# Homework Help: Complex Analysis-Analytic Continuation

1. Aug 1, 2010

### WannaBe22

1. The problem statement, all variables and given/known data
A function f is analytic in the whole complex plane beside 4 poles.
We know that -1,2,1+5i are poles of f and that f gets only real values in (-1,2).

Find the fourth pole of f and show that f is a real-valued function for every real z which isn't a pole.

2. Relevant equations
3. The attempt at a solution

I've tried using the symmetry principle but without any success..

Help is needed

Thanks !

2. Aug 1, 2010

### Dick

What symmetry principle did you try to apply and in what way didn't you succeed?

3. Aug 2, 2010

### WannaBe22

The symmetry principle I've tried using is:
Let $$R_1$$ be a region located in one side of the real axis and let's assume that the open segment L of the axis is a part of the boundary of $$R_1$$.
Let $$f_1$$ be an analytic function in $$R_1$$ , continous in $$R_1 U L$$ and gets real values in L. Let $$R_2$$ be the symmetric region of $$R_1$$ according the real axis. If we'll look at the region $$R=R_1 U L U R_2$$ and we'll define a function f by:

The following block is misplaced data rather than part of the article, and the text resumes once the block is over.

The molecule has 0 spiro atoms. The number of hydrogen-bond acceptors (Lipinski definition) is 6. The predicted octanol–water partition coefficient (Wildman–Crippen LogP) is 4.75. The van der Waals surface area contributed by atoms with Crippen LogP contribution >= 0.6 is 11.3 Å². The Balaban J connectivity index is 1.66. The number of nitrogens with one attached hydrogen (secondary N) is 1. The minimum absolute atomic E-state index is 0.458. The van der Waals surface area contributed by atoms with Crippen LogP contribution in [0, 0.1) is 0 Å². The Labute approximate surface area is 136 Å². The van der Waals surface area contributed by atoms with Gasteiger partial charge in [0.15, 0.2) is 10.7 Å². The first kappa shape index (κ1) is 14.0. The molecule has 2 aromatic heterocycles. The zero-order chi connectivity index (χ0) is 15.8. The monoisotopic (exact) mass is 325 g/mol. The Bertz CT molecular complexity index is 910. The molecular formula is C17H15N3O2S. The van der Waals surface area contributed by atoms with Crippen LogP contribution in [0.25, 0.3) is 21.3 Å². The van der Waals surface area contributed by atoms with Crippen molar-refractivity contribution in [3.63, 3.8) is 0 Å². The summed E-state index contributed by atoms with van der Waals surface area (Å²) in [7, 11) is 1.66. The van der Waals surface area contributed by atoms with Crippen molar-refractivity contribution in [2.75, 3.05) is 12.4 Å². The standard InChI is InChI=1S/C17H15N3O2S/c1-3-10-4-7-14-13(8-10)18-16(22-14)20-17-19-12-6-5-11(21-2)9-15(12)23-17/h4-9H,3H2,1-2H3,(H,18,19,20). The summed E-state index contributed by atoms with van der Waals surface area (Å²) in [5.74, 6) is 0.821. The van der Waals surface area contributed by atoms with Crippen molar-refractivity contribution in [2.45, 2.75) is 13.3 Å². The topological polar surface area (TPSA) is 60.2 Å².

f(z) = $$f_1(z)$$ when z is in R1UL and
f(z) = $$\bar{ f_1(\bar{ z } ) }$$
then f is analytic in R.

I've tried defining "a" to be the fourth pole and looking at L={(x,0) | -1<=x<=2 } ... I can't figure out how to continue from this point... It's obviously the goal of this question, but I'm pretty much stuck...

Hope you'll be able to help me

Thanks !

4. Aug 2, 2010

### Dick

Take your f in the symmetry principle to be the original f restricted to the upper half plane. What can you say about the behavior of the extended function near the complex conjugate of 1+5i?

5. Aug 2, 2010

### WannaBe22

Well... By the symmetry principle I've quoted above we know that:
$$1-5i = \barf(1+5i)$$ , and for that reason, 1-5i is a pole of the new extanded function... But because f is analytic, we know that $$\barf(\barz) = f(z)$$ in the lower half plane, and for that reason-1-5i is also a pole of our f...

As for the second part of the question-
We can look at $$\Omega = C - (1-5i,1+5i,-1,2)$$ , then both f and
$$\bar f (\bar z )$$ are analytic in $$\Omega$$ and agree on (-1,2).
Hence by the identity theorem we can deduce that they are the same in the whole plane, which means that f gets real-values in the real-axis...

Am I right?

Thanks !

6. Aug 2, 2010

### Dick

Some of your texing isn't coming out right, like /barf but yes, if 1+5i is a pole the 1-5i must also be a pole. To show f(a) must be real if a is real, let z approach a from the upper and lower half planes and consider the limits of your two functions. What does that tell you about f(a)?

7. Aug 2, 2010

### WannaBe22

Thanks a lot :)